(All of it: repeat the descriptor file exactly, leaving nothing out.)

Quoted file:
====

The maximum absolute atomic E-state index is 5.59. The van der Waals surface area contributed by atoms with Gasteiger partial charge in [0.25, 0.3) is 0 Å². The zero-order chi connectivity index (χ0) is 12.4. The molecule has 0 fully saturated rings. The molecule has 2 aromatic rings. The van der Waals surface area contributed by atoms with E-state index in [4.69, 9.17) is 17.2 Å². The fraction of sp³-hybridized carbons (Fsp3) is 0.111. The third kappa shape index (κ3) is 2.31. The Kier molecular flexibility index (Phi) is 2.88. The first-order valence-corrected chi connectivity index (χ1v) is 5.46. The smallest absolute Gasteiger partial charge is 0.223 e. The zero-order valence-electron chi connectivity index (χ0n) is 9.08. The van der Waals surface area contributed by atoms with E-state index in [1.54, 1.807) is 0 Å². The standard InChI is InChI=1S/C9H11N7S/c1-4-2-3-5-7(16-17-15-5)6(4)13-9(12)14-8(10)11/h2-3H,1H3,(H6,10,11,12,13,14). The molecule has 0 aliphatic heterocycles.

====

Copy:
The maximum absolute atomic E-state index is 5.59. The van der Waals surface area contributed by atoms with Gasteiger partial charge in [0.25, 0.3) is 0 Å². The zero-order chi connectivity index (χ0) is 12.4. The molecule has 0 fully saturated rings. The molecule has 2 aromatic rings. The van der Waals surface area contributed by atoms with E-state index in [4.69, 9.17) is 17.2 Å². The fraction of sp³-hybridized carbons (Fsp3) is 0.111. The third kappa shape index (κ3) is 2.31. The Kier molecular flexibility index (Phi) is 2.88. The first-order valence-corrected chi connectivity index (χ1v) is 5.46. The smallest absolute Gasteiger partial charge is 0.223 e. The zero-order valence-electron chi connectivity index (χ0n) is 9.08. The van der Waals surface area contributed by atoms with E-state index in [1.54, 1.807) is 0 Å². The standard InChI is InChI=1S/C9H11N7S/c1-4-2-3-5-7(16-17-15-5)6(4)13-9(12)14-8(10)11/h2-3H,1H3,(H6,10,11,12,13,14). The molecule has 0 aliphatic heterocycles.